Healthy, non-pregnant people don’t need vitamins to avoid heart disease, cancer; increase in liver disease in children may be associated with prenatal chemical exposure: Health Checkup July 12, 2022

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CLEVELAND, Ohio – Healthy people who aren’t pregnant don’t need vitamins to protect against heart disease and cancer, and an increase in liver disease in children may be associated with prenatal exposure to chemicals, according to studies.

Cleveland.com brings together some of the most notable local and national health news making headlines online. Here’s what you need to know for Tuesday, July 12.

Healthy, Non-Pregnant Americans Don’t Need Vitamins, Editorial Suggests

Vitamins are not necessary for healthy, non-pregnant Americans because there is insufficient evidence that they help prevent cardiovascular disease and cancer, suggest the scientists at Northwestern Medicine.

The researchers wrote a recent editorial, published in JAMA, supporting the new recommendations of the United States Preventive Services Task Force (USPSTF), an independent panel of national experts that provides recommendations on preventive medicine.

The new USPSTF guidelines say it has found “insufficient evidence” that taking multivitamins or supplements can help prevent cardiovascular disease and cancer in otherwise healthy, non-pregnant adults. The new guideline was based on a systematic review of 84 vitamin studies.

“The task force doesn’t say ‘don’t take multivitamins,’ but there’s this idea that if they were really good for you, we would know by now,” said Dr Jeffrey Linder, chief of general internal medicine in the department of medicine at Northwestern University Feinberg School of Medicine. He is co-author of the editorial.

Liver disease in children may be linked to environmental pollutants, study finds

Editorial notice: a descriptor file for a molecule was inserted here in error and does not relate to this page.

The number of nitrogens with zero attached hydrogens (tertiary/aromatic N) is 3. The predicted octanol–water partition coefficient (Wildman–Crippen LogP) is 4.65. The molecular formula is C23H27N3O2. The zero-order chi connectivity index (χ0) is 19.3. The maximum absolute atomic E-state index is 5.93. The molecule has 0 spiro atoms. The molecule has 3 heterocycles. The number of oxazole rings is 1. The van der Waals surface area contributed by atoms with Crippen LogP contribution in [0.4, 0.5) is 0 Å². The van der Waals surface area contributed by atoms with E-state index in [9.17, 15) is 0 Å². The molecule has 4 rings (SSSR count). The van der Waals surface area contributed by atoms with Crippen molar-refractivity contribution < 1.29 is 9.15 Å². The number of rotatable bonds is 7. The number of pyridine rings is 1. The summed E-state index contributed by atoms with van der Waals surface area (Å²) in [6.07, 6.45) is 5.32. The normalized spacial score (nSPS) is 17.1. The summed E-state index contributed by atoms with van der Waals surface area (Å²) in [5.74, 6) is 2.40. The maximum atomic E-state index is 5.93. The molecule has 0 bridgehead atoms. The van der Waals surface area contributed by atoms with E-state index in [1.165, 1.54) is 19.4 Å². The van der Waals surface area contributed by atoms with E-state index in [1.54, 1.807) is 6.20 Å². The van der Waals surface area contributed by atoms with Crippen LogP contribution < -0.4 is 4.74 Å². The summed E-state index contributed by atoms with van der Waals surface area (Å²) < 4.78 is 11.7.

The increase in potentially carcinogenic liver disease in children may be associated with prenatal exposure to several endocrine disrupting chemicals, new research suggests.

This is the first comprehensive study of the association between prenatal exposure to mixtures of these chemicals and non-alcoholic fatty liver disease. This disease, which increasingly affects children, can lead to serious chronic liver disease and liver cancer in adulthood.

The researchers used cytokeratin-18 as a new marker for the disease in children. The findings, reported in JAMA Network Open this month, underscore the importance of understanding prenatal exposure to environmental chemicals as a risk factor for nonalcoholic fatty liver disease,

Endocrine disrupting chemicals are a broad class of environmental pollutants that include several flame retardants, pesticides, plastics and toxic metals. Perfluoroalkyl substances (PFAS), also known as “permanent chemicals” used in non-stick cookware and food packaging, and polybrominated diphenyl ethers (PBDEs) used as flame retardants in furniture and baby products, are examples of endocrine disrupting chemicals.

In this study, researchers measured 45 chemicals in the blood or urine of 1,108 pregnant women from 2003 to 2010. The chemicals included endocrine disruptors such as PFAS, organochlorine and organophosphate pesticides, plasticizers (phenols , phthalates), PBDEs and parabens.

When the children were between 6 and 11 years old, the scientists measured the levels of enzymes and cytokeratin-18 that indicate a risk of liver disease in the children’s blood. They found elevated levels of these biomarkers in children who had been more heavily exposed to environmental chemicals during pregnancy.

Postmenopausal women may have more small brain damage, study finds

Women who have gone through menopause may have smaller brain lesions than premenopausal women or men of the same age. offers a new study.

These tiny lesions, called white matter hyperintensities, are visible on brain scans and become more common with age or with uncontrolled high blood pressure. These biomarkers have been associated in some studies with an increased risk of stroke, Alzheimer’s disease and cognitive decline.

“White matter hyperintensities increase as the brain ages, and while they don’t mean a person will develop dementia or have a stroke, larger amounts may increase a person’s risk,” said study author Dr Monique MB Breteler of the German Centre. of Neurodegenerative Diseases (DZNE), Bonn, Germany, and Fellow of the American Academy of Neurology. “Our study looked at the role that menopause may have on the amounts of these brain biomarkers.”

The study involved 3,410 people aged 54 on average. Of these, 58% were women, and of the women, 59% were postmenopausal. Additionally, 35% of all participants had high blood pressure and of these, half had uncontrolled high blood pressure.

The researchers looked at the brain MRIs of all the participants and calculated how much brain damage each had.

The findings were published in an online issue of Neurology, the medical journal of the American Academy of Neurology.

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